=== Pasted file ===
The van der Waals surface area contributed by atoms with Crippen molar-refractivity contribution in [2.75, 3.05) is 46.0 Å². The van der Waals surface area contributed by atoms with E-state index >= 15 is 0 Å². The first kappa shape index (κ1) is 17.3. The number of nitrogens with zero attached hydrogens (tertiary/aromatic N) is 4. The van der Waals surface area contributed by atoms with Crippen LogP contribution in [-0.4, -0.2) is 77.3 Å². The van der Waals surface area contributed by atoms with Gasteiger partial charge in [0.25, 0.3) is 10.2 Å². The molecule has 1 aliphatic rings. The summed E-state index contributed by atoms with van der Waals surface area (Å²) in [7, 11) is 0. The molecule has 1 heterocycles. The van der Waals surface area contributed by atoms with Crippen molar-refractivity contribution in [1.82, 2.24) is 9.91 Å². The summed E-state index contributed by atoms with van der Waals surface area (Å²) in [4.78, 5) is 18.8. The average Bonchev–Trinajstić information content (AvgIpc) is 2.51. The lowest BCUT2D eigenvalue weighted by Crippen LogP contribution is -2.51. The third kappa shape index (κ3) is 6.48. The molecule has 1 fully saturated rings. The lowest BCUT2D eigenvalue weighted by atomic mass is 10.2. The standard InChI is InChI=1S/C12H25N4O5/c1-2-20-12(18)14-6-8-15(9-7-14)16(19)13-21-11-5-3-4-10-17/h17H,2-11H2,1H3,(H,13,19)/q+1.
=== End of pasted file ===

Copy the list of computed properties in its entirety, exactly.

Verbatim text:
The van der Waals surface area contributed by atoms with Crippen molar-refractivity contribution in [2.75, 3.05) is 46.0 Å². The van der Waals surface area contributed by atoms with E-state index >= 15 is 0 Å². The first kappa shape index (κ1) is 17.3. The number of nitrogens with zero attached hydrogens (tertiary/aromatic N) is 4. The van der Waals surface area contributed by atoms with Crippen LogP contribution in [-0.4, -0.2) is 77.3 Å². The van der Waals surface area contributed by atoms with Gasteiger partial charge in [0.25, 0.3) is 10.2 Å². The molecule has 1 aliphatic rings. The summed E-state index contributed by atoms with van der Waals surface area (Å²) in [7, 11) is 0. The molecule has 1 heterocycles. The van der Waals surface area contributed by atoms with Crippen molar-refractivity contribution in [1.82, 2.24) is 9.91 Å². The summed E-state index contributed by atoms with van der Waals surface area (Å²) in [4.78, 5) is 18.8. The average Bonchev–Trinajstić information content (AvgIpc) is 2.51. The lowest BCUT2D eigenvalue weighted by Crippen LogP contribution is -2.51. The third kappa shape index (κ3) is 6.48. The molecule has 1 fully saturated rings. The lowest BCUT2D eigenvalue weighted by atomic mass is 10.2. The standard InChI is InChI=1S/C12H25N4O5/c1-2-20-12(18)14-6-8-15(9-7-14)16(19)13-21-11-5-3-4-10-17/h17H,2-11H2,1H3,(H,13,19)/q+1.